Recently Discovery Channel Networks ran afoul of the Bear People in Alaska.
Note: The Bear People are serious contenders in Alaska, you do not want to kick that beehive.
Seems that taking human dummies and enticing Grizzlies to attack them is both disrespectful to bears and a disservice to the general public who's impression of bears is diminished after watching the show. As the story unfolds the production company responsible for the shoot "staged the event" with caged bears...they failed to let the public know this was the case much to the networks chagrin.
Story here Kudo's to MSNBC for breaking this story.
Which leads us to an ongoing problem with Discovery Channel and shark programming. Last year a similar stunt was done with Tiger sharks at Tiger Beach, Bahamas. A dummy was dressed up in full dive gear and the sharks were enticed to attack the dummy. Where does this end?
It begins and ends with the operations that do business with the production companies, who in turn do business with Discovery networks. As operators who take productions companies to find and shoot sharks we have an obligation to inform and help direct the production company into quality pro shark programming. That's a tall order, and sometimes it cannot be done, but the far end of that spectrum is a dummy being attacked by a Tiger shark.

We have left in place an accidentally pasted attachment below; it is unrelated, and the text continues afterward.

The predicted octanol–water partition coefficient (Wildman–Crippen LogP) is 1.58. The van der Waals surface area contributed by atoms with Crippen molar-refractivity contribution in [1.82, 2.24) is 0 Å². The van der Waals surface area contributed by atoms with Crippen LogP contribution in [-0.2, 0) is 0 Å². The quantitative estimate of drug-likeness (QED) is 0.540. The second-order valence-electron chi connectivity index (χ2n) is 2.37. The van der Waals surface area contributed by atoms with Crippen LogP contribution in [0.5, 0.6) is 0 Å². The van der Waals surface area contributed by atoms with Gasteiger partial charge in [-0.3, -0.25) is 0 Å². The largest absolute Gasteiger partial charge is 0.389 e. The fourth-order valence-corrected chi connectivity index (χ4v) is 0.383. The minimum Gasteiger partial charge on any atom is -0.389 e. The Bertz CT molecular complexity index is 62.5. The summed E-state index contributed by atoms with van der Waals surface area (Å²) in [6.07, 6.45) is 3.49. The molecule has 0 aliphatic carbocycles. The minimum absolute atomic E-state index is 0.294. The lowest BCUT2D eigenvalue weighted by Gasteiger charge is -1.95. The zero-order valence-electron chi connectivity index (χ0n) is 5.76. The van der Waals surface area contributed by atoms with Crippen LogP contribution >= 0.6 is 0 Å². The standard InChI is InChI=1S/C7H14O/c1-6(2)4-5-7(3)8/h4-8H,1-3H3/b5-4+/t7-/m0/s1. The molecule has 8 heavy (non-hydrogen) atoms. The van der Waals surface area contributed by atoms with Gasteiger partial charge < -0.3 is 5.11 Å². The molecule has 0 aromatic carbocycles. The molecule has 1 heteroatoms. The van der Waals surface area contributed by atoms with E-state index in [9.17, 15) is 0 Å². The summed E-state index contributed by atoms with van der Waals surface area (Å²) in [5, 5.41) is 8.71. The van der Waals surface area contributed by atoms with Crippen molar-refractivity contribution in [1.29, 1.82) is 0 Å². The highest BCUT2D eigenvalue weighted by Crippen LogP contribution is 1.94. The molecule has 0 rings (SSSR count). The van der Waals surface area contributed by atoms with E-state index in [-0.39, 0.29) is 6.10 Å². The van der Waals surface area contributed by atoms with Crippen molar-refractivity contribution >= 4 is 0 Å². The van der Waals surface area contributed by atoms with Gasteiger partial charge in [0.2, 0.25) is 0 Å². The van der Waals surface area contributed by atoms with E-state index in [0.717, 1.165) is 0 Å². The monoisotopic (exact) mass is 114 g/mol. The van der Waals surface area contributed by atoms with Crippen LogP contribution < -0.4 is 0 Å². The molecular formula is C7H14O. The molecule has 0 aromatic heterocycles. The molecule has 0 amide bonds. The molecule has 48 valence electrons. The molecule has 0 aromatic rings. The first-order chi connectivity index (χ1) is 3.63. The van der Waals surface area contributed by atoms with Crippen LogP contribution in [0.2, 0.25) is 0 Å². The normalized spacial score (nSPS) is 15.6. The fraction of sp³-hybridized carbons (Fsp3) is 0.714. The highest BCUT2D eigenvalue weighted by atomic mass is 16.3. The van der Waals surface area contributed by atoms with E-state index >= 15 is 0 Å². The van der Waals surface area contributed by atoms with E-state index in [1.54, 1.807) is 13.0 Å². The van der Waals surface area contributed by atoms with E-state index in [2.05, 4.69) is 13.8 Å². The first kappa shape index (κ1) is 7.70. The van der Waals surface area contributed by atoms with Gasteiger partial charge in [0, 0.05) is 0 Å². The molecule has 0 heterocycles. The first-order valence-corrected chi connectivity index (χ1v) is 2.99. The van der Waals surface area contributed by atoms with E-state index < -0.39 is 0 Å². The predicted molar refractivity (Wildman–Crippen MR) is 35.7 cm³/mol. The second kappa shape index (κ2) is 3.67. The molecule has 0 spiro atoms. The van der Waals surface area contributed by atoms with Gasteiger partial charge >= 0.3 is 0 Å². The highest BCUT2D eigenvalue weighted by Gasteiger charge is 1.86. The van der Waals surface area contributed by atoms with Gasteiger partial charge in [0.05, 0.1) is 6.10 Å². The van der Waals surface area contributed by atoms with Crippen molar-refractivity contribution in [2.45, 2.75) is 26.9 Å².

Without revealing who was responsible for that particular shoot, the blow back from it had serious and continuing repercussions for others who use this site:
1. The Bahamian Tourism Ministry were very upset with this shoot. The Bahamas relies on water based tourism and the depiction of Tigers attacking divers is not what they want to see in their waters. Furthermore, when it was discovered that this shoot was done by a US based company the anger grew. The Bahamas are currently wrestling with what they perceive are US based commercial dive interests who give very little back to the Bahamian economy and are doing "bad things" in Bahamian waters. After watching that show you can see why.
2. The Bahamas Film Commission also voiced serious concern for this site and continued filming here.
Often the net result or blow back of "When Animals Attack" programming is seen months or perhaps years after the shoot. Operators need to take the lead here. The reason why programming like this exists is built on the backs of the last 10 production companies who delivered it to Discovery. We can not only break the chain-but we can also show production companies new and better programming that cost less, delivers more, and keep the audience engaged.
It can be done. Great programming with sharks that delivers thrills takes time and dedication and thought. It's not rocket science.